• @Brady: Before you decide that missing or zero-size resource forks are a non-issue for fonts, you might want to do a test restore and see if the font is still usable. Fonts are notorious for storing data that's more critical than you might expect in the resource forks. I've had many fonts become un-usable after being handled by utilities that were not resource-fork-aware (e.g. scp, rsync, etc.) Good luck!
    – jon
    Jan 6, 2012 at 14:56

Would just buying a bunch of cheapo =>1TB USB hard disks and treating them like tapes, but with the ability to rsync to/from them, do what you need?

  • With regards to this, you could also look into Virtual Tape Library technology.
    – Dan
    Jan 5, 2012 at 13:00
  • Not ideal really. Although I say 1TB that does often reach 1.2TB until some archiving is done. The cost of HDDs are very expensive ATM and buying 10 1.5TB external HDDs isn't cheap. Plus backing up to HDD's over USB2 is going to be slower than out tape setup. This solution doesn't tick many boxes. I know there are better solutions out there.
    – Scott
    Jan 5, 2012 at 13:05
  • Well, you're going to need the space somewhere no matter what and it doesn't get much cheaper than consumer hard drives per GB
    – Dan
    Jan 5, 2012 at 13:07
  • @Dan maybe so but to me its a solution that comes at an additional cost. A cost that's not needed when we have 2TB of offsite backup already paid for.
    – Scott
    Jan 5, 2012 at 13:13
  • 1
    Ya canna' change the laws of physics...you either buy more hardware to accommodate the storage and speed requirements, or make due with kludges. If the data were important, you spend the extra money and amortize the cost over the expected lifespan of the equipment. Jan 5, 2012 at 13:27

Another option is Bacula. It's free, works on both CentOS (found in yum) and OS X (build from source) and it's a full client-server backup suite. It, however, does not use SSH to transfer but I do believe that encryption methods are available. You can control how long items are kept, when backups run, what is backed up, etc. There is a GUI for it if you install Webmin on the CentOS server and add the Bacula plugins. The GUI allows you to restore how many files you need to and it gives you a directory tree view to select your files.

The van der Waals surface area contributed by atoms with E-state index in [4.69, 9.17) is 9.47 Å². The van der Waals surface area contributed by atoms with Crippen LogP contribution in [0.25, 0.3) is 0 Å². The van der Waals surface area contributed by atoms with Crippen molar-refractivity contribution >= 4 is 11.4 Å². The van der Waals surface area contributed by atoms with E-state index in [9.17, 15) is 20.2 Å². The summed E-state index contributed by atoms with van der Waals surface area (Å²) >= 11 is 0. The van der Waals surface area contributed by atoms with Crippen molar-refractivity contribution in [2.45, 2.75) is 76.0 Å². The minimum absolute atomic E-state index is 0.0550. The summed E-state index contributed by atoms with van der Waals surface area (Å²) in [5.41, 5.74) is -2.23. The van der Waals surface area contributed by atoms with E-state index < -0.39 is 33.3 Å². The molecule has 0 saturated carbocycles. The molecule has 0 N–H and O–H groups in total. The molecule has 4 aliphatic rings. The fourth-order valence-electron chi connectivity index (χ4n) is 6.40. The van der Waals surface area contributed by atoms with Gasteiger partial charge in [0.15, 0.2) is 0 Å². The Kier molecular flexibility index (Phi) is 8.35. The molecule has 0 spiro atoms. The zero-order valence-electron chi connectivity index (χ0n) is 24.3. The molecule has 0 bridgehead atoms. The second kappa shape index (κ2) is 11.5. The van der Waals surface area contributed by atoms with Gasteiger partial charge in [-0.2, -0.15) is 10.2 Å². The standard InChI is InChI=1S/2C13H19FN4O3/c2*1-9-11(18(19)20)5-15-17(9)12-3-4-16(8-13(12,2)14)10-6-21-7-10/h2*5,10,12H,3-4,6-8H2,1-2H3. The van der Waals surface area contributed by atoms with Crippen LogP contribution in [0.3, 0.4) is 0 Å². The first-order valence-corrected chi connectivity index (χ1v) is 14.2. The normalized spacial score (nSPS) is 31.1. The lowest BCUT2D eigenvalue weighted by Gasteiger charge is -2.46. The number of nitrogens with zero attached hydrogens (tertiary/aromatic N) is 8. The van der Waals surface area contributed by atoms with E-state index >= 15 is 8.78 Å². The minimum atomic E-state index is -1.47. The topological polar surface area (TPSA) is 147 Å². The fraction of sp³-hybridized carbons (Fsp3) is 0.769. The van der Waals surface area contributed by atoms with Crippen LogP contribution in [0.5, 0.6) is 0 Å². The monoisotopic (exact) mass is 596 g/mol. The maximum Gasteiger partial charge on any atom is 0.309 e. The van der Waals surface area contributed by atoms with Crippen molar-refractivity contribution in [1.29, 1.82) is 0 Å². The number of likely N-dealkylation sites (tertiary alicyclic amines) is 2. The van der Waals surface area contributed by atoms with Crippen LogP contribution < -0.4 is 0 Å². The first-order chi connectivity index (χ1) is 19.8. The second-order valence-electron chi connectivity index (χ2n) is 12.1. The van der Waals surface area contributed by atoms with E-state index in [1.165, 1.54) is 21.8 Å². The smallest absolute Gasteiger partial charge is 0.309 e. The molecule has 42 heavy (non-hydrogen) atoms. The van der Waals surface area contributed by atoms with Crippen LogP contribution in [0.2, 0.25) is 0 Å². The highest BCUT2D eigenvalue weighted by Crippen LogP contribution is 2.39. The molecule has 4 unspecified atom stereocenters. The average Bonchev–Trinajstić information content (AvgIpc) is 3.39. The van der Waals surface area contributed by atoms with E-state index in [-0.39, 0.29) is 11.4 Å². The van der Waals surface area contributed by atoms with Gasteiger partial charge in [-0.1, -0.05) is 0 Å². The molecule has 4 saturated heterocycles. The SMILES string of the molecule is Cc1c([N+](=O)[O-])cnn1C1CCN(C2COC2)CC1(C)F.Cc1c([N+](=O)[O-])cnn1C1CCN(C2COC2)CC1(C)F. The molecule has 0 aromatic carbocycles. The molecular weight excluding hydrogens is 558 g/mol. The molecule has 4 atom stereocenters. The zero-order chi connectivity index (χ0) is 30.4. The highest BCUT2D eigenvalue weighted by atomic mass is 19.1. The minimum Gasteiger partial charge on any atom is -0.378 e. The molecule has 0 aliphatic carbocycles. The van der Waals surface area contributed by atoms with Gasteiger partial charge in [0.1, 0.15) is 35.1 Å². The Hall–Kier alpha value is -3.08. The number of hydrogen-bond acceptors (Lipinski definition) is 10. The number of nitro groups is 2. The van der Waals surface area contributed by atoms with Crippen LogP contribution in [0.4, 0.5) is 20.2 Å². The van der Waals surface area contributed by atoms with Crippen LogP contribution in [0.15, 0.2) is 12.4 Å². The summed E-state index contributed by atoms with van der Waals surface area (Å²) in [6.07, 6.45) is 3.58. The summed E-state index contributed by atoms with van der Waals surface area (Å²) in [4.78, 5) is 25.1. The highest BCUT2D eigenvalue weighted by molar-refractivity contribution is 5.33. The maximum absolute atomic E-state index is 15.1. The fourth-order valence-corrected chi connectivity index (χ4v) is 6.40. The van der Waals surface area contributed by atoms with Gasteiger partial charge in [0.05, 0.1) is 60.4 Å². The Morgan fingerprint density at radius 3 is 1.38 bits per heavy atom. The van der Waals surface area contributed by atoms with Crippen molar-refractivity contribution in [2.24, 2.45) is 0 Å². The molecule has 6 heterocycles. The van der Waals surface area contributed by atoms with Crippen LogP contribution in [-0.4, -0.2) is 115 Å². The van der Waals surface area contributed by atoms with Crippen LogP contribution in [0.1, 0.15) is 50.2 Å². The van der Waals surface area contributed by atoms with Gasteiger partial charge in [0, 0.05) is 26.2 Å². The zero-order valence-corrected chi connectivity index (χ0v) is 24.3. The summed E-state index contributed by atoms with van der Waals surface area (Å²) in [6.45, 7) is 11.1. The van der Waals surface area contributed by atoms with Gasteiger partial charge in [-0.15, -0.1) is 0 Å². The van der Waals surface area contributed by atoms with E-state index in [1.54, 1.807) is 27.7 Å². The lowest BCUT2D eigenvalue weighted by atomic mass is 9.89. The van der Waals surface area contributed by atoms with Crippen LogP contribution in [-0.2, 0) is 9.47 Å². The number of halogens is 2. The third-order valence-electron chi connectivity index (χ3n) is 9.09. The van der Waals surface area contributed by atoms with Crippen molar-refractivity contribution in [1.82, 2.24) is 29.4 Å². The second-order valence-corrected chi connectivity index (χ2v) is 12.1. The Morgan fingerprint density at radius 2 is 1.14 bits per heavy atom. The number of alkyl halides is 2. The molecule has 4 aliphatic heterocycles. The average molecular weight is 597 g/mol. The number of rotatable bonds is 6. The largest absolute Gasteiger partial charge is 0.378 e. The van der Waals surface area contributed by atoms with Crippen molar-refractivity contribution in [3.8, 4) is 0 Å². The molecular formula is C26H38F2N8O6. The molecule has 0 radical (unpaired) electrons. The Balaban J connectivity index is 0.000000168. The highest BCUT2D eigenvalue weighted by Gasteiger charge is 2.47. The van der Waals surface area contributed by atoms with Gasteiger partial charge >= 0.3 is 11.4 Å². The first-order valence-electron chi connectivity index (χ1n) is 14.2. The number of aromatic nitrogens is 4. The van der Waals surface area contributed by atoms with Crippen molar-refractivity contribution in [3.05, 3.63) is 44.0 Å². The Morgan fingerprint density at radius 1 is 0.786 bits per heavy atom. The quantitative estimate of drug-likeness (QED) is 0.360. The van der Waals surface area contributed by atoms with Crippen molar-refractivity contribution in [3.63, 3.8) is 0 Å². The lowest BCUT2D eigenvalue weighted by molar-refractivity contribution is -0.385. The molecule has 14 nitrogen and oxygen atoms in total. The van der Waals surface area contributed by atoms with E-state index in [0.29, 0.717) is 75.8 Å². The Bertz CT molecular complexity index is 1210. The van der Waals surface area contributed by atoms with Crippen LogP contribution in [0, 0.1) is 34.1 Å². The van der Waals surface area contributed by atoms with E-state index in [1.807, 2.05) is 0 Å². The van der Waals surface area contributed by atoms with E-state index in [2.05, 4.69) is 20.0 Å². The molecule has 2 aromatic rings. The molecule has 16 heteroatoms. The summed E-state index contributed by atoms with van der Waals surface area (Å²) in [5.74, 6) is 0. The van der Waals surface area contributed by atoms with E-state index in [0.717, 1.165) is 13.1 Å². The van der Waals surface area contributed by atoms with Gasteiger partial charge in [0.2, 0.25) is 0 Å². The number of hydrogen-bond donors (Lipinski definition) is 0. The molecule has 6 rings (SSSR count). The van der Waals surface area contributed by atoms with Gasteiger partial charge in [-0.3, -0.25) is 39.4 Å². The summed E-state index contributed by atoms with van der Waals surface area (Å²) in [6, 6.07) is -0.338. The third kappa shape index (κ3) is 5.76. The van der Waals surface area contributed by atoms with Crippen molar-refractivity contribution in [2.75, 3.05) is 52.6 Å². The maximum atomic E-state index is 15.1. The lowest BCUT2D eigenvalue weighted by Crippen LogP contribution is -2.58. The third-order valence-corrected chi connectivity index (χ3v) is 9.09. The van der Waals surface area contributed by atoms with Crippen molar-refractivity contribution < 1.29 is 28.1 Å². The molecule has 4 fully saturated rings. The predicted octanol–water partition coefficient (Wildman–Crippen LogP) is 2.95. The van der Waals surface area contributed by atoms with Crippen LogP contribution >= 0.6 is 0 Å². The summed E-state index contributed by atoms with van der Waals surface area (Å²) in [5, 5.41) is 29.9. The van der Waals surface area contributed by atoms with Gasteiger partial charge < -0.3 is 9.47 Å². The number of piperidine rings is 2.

It's kind of a pain to set up, though. I was really hoping that I could "learn as I go" when I set it up, but that wasn't the case. I actually had to RTFM (I know, right?)


Assuming you would like to keep a full backup of the data on each backup device you may want to consider LBackup, which features an extendable pre / post scripting sub system which allows you to handle bakcups to disk images and even removable media such as an external hard drives / memory sticks.

This page from the LBackup developer section provides a means to detect an attached disk and then mount that disk. By modifying the fstab you may prevent devices from mounting automatically.

Essentially, this setup will allow you to have a number of removable drives which may be rotated and which will automatically be unmounted from the system once the backup finishes. You could even add a post action script to notify you (via email, txt, call, beep, speak etc.) that the backup has completed successfully and that the disk is ready to be taken off site.

Finally, if you are using 3.5" hard disks you could reduce the cost of removable drive enclosures by using something like the RTX110-3Q and protective drive cases from WiebeTech. With that kind of system in place you could just rotate the bare drives which could save you some cash on enclosures (you mentioned you wanted to keep the price down).

Just some thoughts which may be helpful. I initially, wrote the script (listed above) for detecting drives connected via USB. This was because I arranged a backup a friends system which had no internet connection. The backup was performed to a set of rotated USB flash drives. The data was then encrypted using software encryption to the USB sticks should they be lost in transit.

Using the scripting sub system you could add additional checks such as file system integrity checks prior to backup, media integrity checks and even checksums for the snap shots.

Finally, with regards encryption, WiebeTech offers drive enclosures which support hardware encryption.

Disclaimer : I am involved with the development of the free as in free LBackup project.

  • 1
    If you haven't already, you might want to check out the FAQ, particularly the part about being here for the wrong reasons.
    – Bryan
    Sep 6, 2012 at 23:17